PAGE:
My latest publication about getting started with Expo and React Native has been followed by quite a few questions about previewing the app in a simulator, rather than on the physical device through Expo gateway. The solution is really simple.

This post will be really short – it’s rather a lifehack than a subject for separate write out, but after the number of questions received I decided to publish this little hint here.

Let’s come back to the app we have created recently: our demo React Native and Expo app.


First and the most important thing is: make sure you have Xcode and iOS Simulator installed correctly. It’s available in the App Store for free. You must run it before launching your app to set up and cover the initial steps. After that, you just need to run one command in the project root (or provide project path as a parameter):

exp ios

Trying to run the app without setting up Xcode may result in the following message, so if you see it in your terminal, go back and have the Xcode sorted!

To install iOS Simulator, open Xcode and click: PreferencesComponents and then install the Simulator:

Try running the following command again:

exp ios

The output should look like this:

[exp] Making sure project is set up correctly...
[exp] Your project looks good!
[exp] Opening iOS simulator
[exp] Opening exp://...:80 in iOS simulator

If you still see the error try checking the command listed in the error message and then try again:

sudo xcode-select -s /Applications/
exp ios


Android Emulator is a little bit more complicated. If you wish to preview your app in an emulator on your computer, the recommended (by Expo) way is Genymotion. They offer a plan for personal use only, which is perfect for learning and trying your non-commercial project.

In order to start you’ll need to create an account:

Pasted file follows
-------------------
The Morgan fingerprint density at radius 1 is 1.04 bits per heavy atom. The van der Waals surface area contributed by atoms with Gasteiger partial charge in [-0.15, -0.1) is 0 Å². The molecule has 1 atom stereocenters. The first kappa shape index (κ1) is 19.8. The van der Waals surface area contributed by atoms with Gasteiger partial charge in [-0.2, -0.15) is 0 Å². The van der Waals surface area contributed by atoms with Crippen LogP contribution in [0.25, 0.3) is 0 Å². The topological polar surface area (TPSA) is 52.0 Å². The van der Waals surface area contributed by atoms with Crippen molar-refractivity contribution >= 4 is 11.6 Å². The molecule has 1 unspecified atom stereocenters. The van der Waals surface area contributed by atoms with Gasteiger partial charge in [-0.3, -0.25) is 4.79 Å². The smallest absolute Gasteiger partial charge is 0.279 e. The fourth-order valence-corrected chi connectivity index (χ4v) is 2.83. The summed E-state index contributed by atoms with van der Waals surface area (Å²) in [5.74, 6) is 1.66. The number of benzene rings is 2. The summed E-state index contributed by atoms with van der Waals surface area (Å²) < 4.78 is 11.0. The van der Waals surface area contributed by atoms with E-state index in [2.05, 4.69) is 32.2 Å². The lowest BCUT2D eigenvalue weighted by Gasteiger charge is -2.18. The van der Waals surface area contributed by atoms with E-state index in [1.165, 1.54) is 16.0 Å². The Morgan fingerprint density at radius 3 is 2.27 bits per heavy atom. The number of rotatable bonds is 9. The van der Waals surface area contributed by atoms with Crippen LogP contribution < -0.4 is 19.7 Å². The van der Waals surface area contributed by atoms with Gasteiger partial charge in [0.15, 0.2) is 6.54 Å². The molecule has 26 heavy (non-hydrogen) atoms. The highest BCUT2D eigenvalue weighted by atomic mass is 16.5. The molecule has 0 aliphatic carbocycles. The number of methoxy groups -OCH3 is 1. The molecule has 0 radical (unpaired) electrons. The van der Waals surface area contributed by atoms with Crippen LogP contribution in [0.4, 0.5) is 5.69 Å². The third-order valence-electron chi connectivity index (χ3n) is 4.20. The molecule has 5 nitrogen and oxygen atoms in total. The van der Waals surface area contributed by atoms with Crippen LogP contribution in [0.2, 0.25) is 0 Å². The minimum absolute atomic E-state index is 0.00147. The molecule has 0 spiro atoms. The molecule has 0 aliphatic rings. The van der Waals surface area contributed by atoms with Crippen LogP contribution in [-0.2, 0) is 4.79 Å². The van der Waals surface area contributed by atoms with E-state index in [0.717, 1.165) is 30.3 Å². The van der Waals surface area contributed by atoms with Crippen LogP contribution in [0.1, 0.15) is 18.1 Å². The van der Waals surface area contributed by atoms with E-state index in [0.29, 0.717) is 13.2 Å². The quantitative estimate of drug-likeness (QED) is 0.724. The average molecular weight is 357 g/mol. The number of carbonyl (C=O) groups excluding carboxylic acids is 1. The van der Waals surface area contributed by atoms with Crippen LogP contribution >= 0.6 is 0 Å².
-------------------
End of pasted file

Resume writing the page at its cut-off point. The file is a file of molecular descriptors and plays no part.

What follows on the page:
Then after successful account activation you will be able to download Genymotion software

After installation and logging in into the installed Genymotion app you need to create a virtual device. Feel free to use whichever phone and Android version you like, but I recommend using Android 7.1.0 for compatibility reasons.

The next step is to tell Expo to use Genymotion tools. On macOS they are normally stored in the following path:


Run the following command and check the output to verify that you’re doing the correct thing:

$ ls /Applications/
aapt     adb     glewinfo

You can now safely export the path above and feel free to add it to your .bash_profile or if you’re using ZSH like me to your .zshrc.

export PATH=/Applications/$PATH

That’s all! You can now run your virtual Android device in Genymotion.

After the device is started, run the following command in your Expo project root:

exp android

The output should be like the following

[exp] Making sure project is set up correctly...
[exp] Your project looks good!
[exp] Downloading latest version of Expo
[exp] Installing Expo on device
[exp] Opening on Android device

You can now enjoy running your app on the Android emulator! 🙂

Please note that Genymotion software you’ve downloaded is only allowed for free personal use. In order to work on commercial project you’ll need to purchase appropriate license!